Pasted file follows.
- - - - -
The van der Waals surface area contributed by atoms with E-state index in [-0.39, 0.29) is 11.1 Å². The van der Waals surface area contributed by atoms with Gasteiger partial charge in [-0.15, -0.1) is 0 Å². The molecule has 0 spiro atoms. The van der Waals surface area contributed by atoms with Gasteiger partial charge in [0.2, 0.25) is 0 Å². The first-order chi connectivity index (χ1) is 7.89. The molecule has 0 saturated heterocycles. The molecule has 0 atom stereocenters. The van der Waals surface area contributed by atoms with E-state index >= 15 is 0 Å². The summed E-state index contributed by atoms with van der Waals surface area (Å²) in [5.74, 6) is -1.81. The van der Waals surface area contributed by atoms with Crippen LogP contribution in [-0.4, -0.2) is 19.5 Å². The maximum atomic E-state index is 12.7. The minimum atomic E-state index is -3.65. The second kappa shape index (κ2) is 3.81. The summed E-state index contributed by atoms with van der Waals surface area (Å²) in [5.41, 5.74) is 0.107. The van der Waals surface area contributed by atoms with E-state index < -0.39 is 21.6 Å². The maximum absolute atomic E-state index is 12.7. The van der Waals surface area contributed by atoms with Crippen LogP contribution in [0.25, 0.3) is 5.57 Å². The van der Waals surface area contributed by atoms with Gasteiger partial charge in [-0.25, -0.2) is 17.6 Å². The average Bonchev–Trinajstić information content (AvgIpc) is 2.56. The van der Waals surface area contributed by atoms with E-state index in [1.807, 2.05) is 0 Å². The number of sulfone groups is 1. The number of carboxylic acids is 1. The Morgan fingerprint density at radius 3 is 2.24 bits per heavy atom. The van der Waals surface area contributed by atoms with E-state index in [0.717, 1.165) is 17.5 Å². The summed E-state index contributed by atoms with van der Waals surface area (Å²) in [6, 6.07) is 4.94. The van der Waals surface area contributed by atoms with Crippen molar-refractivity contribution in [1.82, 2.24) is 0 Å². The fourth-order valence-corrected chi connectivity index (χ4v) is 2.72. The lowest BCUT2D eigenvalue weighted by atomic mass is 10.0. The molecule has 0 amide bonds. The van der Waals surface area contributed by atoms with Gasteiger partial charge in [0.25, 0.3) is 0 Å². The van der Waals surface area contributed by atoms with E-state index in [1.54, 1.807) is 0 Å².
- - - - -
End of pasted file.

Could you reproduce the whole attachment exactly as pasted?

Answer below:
The van der Waals surface area contributed by atoms with E-state index in [-0.39, 0.29) is 11.1 Å². The van der Waals surface area contributed by atoms with Gasteiger partial charge in [-0.15, -0.1) is 0 Å². The molecule has 0 spiro atoms. The van der Waals surface area contributed by atoms with Gasteiger partial charge in [0.2, 0.25) is 0 Å². The first-order chi connectivity index (χ1) is 7.89. The molecule has 0 saturated heterocycles. The molecule has 0 atom stereocenters. The van der Waals surface area contributed by atoms with E-state index >= 15 is 0 Å². The summed E-state index contributed by atoms with van der Waals surface area (Å²) in [5.74, 6) is -1.81. The van der Waals surface area contributed by atoms with Crippen LogP contribution in [-0.4, -0.2) is 19.5 Å². The maximum atomic E-state index is 12.7. The minimum atomic E-state index is -3.65. The second kappa shape index (κ2) is 3.81. The summed E-state index contributed by atoms with van der Waals surface area (Å²) in [5.41, 5.74) is 0.107. The van der Waals surface area contributed by atoms with E-state index < -0.39 is 21.6 Å². The maximum absolute atomic E-state index is 12.7. The van der Waals surface area contributed by atoms with Crippen LogP contribution in [0.25, 0.3) is 5.57 Å². The van der Waals surface area contributed by atoms with Gasteiger partial charge in [-0.25, -0.2) is 17.6 Å². The average Bonchev–Trinajstić information content (AvgIpc) is 2.56. The van der Waals surface area contributed by atoms with E-state index in [1.807, 2.05) is 0 Å². The number of sulfone groups is 1. The number of carboxylic acids is 1. The Morgan fingerprint density at radius 3 is 2.24 bits per heavy atom. The van der Waals surface area contributed by atoms with E-state index in [0.717, 1.165) is 17.5 Å². The summed E-state index contributed by atoms with van der Waals surface area (Å²) in [6, 6.07) is 4.94. The van der Waals surface area contributed by atoms with Crippen molar-refractivity contribution in [1.82, 2.24) is 0 Å². The fourth-order valence-corrected chi connectivity index (χ4v) is 2.72. The lowest BCUT2D eigenvalue weighted by atomic mass is 10.0. The molecule has 0 amide bonds. The van der Waals surface area contributed by atoms with Gasteiger partial charge in [0.25, 0.3) is 0 Å². The van der Waals surface area contributed by atoms with E-state index in [1.54, 1.807) is 0 Å².